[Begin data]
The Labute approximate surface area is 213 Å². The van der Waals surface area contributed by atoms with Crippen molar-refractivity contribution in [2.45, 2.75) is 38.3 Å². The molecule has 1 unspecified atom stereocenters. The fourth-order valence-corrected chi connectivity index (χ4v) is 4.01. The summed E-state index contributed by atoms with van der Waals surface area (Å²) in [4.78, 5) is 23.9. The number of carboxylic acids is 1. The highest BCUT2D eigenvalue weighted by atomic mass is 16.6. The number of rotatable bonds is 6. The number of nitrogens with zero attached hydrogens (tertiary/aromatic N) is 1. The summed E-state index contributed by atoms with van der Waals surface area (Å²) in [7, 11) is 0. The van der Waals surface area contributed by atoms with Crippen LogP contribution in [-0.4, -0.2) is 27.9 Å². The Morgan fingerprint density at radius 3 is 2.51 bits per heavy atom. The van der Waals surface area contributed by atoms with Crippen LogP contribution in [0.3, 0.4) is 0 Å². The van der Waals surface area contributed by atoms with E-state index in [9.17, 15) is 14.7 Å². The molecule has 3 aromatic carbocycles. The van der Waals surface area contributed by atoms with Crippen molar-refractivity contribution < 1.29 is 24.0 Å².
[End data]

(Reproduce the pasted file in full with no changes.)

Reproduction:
The Labute approximate surface area is 213 Å². The van der Waals surface area contributed by atoms with Crippen molar-refractivity contribution in [2.45, 2.75) is 38.3 Å². The molecule has 1 unspecified atom stereocenters. The fourth-order valence-corrected chi connectivity index (χ4v) is 4.01. The summed E-state index contributed by atoms with van der Waals surface area (Å²) in [4.78, 5) is 23.9. The number of carboxylic acids is 1. The highest BCUT2D eigenvalue weighted by atomic mass is 16.6. The number of rotatable bonds is 6. The number of nitrogens with zero attached hydrogens (tertiary/aromatic N) is 1. The summed E-state index contributed by atoms with van der Waals surface area (Å²) in [7, 11) is 0. The van der Waals surface area contributed by atoms with Crippen LogP contribution in [-0.4, -0.2) is 27.9 Å². The Morgan fingerprint density at radius 3 is 2.51 bits per heavy atom. The van der Waals surface area contributed by atoms with Crippen LogP contribution in [0.3, 0.4) is 0 Å². The van der Waals surface area contributed by atoms with E-state index in [9.17, 15) is 14.7 Å². The molecule has 3 aromatic carbocycles. The van der Waals surface area contributed by atoms with Crippen molar-refractivity contribution < 1.29 is 24.0 Å².